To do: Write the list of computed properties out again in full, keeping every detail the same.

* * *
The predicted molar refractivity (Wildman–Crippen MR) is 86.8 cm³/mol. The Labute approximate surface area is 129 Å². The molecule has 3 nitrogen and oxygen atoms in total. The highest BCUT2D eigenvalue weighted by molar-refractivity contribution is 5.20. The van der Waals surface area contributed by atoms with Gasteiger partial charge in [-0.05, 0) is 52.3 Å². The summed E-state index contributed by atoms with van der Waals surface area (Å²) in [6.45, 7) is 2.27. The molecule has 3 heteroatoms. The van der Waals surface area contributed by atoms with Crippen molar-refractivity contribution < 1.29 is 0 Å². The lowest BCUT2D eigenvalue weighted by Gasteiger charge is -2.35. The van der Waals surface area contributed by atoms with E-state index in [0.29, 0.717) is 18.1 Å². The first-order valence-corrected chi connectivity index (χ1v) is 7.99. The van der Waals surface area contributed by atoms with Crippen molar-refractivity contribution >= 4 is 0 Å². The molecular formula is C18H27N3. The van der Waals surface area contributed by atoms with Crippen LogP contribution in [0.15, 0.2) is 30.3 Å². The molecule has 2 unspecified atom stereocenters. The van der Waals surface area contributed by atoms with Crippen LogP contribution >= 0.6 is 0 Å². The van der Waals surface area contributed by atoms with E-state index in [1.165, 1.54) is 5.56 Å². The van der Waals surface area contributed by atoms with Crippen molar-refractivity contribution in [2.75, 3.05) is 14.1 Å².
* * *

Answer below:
The predicted molar refractivity (Wildman–Crippen MR) is 86.8 cm³/mol. The Labute approximate surface area is 129 Å². The molecule has 3 nitrogen and oxygen atoms in total. The highest BCUT2D eigenvalue weighted by molar-refractivity contribution is 5.20. The van der Waals surface area contributed by atoms with Gasteiger partial charge in [-0.05, 0) is 52.3 Å². The summed E-state index contributed by atoms with van der Waals surface area (Å²) in [6.45, 7) is 2.27. The molecule has 3 heteroatoms. The van der Waals surface area contributed by atoms with Crippen molar-refractivity contribution < 1.29 is 0 Å². The lowest BCUT2D eigenvalue weighted by Gasteiger charge is -2.35. The van der Waals surface area contributed by atoms with E-state index in [0.29, 0.717) is 18.1 Å². The first-order valence-corrected chi connectivity index (χ1v) is 7.99. The van der Waals surface area contributed by atoms with Crippen molar-refractivity contribution >= 4 is 0 Å². The molecular formula is C18H27N3. The van der Waals surface area contributed by atoms with Crippen LogP contribution in [0.15, 0.2) is 30.3 Å². The molecule has 2 unspecified atom stereocenters. The van der Waals surface area contributed by atoms with Crippen LogP contribution >= 0.6 is 0 Å². The van der Waals surface area contributed by atoms with E-state index in [1.165, 1.54) is 5.56 Å². The van der Waals surface area contributed by atoms with Crippen molar-refractivity contribution in [2.75, 3.05) is 14.1 Å².